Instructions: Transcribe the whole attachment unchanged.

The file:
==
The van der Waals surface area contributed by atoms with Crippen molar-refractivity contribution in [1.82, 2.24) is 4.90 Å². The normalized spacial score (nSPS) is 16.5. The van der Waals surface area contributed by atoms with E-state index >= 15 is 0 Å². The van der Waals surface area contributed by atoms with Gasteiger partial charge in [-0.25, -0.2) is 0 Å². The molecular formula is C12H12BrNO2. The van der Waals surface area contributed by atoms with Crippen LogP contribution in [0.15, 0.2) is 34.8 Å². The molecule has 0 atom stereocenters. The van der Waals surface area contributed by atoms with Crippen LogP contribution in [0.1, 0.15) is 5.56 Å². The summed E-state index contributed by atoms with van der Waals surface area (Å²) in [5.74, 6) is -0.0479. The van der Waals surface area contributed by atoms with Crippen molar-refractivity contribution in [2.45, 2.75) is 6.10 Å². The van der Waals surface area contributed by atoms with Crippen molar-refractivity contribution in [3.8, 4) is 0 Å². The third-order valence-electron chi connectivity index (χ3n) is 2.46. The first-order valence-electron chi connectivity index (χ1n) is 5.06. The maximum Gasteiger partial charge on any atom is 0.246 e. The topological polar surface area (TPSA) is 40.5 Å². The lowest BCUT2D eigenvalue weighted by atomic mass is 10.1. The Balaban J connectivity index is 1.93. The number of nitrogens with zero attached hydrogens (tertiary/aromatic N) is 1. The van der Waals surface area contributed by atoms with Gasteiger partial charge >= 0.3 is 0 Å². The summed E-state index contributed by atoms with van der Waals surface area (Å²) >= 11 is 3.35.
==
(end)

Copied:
The van der Waals surface area contributed by atoms with Crippen molar-refractivity contribution in [1.82, 2.24) is 4.90 Å². The normalized spacial score (nSPS) is 16.5. The van der Waals surface area contributed by atoms with E-state index >= 15 is 0 Å². The van der Waals surface area contributed by atoms with Gasteiger partial charge in [-0.25, -0.2) is 0 Å². The molecular formula is C12H12BrNO2. The van der Waals surface area contributed by atoms with Crippen LogP contribution in [0.15, 0.2) is 34.8 Å². The molecule has 0 atom stereocenters. The van der Waals surface area contributed by atoms with Crippen LogP contribution in [0.1, 0.15) is 5.56 Å². The summed E-state index contributed by atoms with van der Waals surface area (Å²) in [5.74, 6) is -0.0479. The van der Waals surface area contributed by atoms with Crippen molar-refractivity contribution in [2.45, 2.75) is 6.10 Å². The van der Waals surface area contributed by atoms with Crippen molar-refractivity contribution in [3.8, 4) is 0 Å². The third-order valence-electron chi connectivity index (χ3n) is 2.46. The first-order valence-electron chi connectivity index (χ1n) is 5.06. The maximum Gasteiger partial charge on any atom is 0.246 e. The topological polar surface area (TPSA) is 40.5 Å². The lowest BCUT2D eigenvalue weighted by atomic mass is 10.1. The Balaban J connectivity index is 1.93. The number of nitrogens with zero attached hydrogens (tertiary/aromatic N) is 1. The van der Waals surface area contributed by atoms with Gasteiger partial charge >= 0.3 is 0 Å². The summed E-state index contributed by atoms with van der Waals surface area (Å²) >= 11 is 3.35.